3. The Insular Finds from Trøndelag – An Overview

Many of the finest pieces of Insular Viking-Age metalwork have been found buried in Norwegian ground, as the pagan funeral custom of furnished inhumation or cremation continued until the middle of the 10th century at least. An updated catalogue of the Insular material in Trøndelag shows that there are 86 Insular objects at 68 confirmed or likely burial sites, most of which lie close to the Trondheimsfjord (Figure 2, Table 1). The descriptions and results presented in this article stem from the author's graduate research completed at the University of Trondheim in 2013 (Heen-Pettersen 2013). The Insular material is described by broad artefact type in Table 2, highlighting notable concentrations, while some previous and current theories are presented concerning their use and meaning in contemporary Norse societies. Individual site names are given in the format of farm followed by township, for example Skei, Steinkjer.

Figure 2
Figure 2: Distribution of burials in Trøndelag containing Insular artefacts. Map by Aina Heen-Pettersen
Table 2: Distribution of the various find categories in male and female burials from Trøndelag
Mounts (26 burials) Drinking horn (7 burials) Weighing equipment (12 burials) Ring brooches (4 burials) Ringed pins (7 burials)
Female 70% (18) 58% (4) 16% (2) 100% (4) 0% (0)
Male 15% (4) 14% (1) 58% (7) 0% (0) 29% (2)
Uncertain 15% (4) 28% (2) 24% (3) 0% (0) 71% (5)
Bronze vessels (6 burials) Bronze ladles (4 burials) Yew buckets (3 burials) Swords (5 burials) Other (6 burials)
Female 50% (3) 50% (2) 67% (2) 0% (0) 50% (3)
Male 17% (1) 25% (1) 0% (0) 40% (2) 33% (2)
Uncertain 33% (2) 25% (1) 33% (1) 60% (3) 17% (1)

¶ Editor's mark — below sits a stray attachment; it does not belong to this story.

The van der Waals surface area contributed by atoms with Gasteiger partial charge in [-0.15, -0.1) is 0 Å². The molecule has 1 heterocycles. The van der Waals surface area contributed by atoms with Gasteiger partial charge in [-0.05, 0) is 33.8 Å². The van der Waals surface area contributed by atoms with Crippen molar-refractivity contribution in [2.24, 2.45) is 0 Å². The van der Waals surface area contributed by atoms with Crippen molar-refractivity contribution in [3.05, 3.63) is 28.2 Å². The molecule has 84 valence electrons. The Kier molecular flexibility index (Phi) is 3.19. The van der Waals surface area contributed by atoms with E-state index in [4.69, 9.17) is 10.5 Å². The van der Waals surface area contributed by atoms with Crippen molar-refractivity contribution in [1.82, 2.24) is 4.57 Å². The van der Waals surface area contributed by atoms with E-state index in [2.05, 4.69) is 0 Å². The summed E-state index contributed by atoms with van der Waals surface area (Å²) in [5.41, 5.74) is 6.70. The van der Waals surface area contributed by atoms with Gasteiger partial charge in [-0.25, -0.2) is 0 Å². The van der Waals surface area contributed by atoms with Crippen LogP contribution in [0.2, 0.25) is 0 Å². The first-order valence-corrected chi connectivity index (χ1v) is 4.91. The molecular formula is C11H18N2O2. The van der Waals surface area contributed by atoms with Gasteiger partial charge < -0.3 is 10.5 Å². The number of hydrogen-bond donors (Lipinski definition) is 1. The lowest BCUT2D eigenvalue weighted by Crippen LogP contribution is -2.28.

A wide variety of grave types contained such material, including barrows, boat burials, cairns, coffined burials and cists, in addition to simple dug graves. The majority of the Insular artefacts have, however, been found in barrows, many as a result of the numerous excavations of this burial type during the latter half of the 19th century. Most of the Insular artefacts from mid-Norway excavated during this period were purchased by the archaeological museums of Oslo and Trondheim, but some finds were sold abroad. A number of artefacts from Viking-Age burials in Trøndelag are therefore owned by museums outside Norway, including the British Museum. However, as a consequence of the discovery of the complete Viking ship burial at Oseberg in 1904, the law was changed the following year to protect all archaeological finds. The farmer who owned the land on which the Oseberg burial was discovered wanted to sell the finds to the highest bidder, and, according to rumour at the time, the potential buyer was said to be English (Fagerland 2008, 297). With the new law enforced, archaeological remains dating from before AD 1537 were given automatic protection and would now formally be owned by the Norwegian state. Insular artefacts found in Trøndelag after 1905 have therefore been officially administered, recorded and stored with the Archaeological Museum in Trondheim, today called Vitenskapsmuseet (Museum of Natural History and Archaeology).


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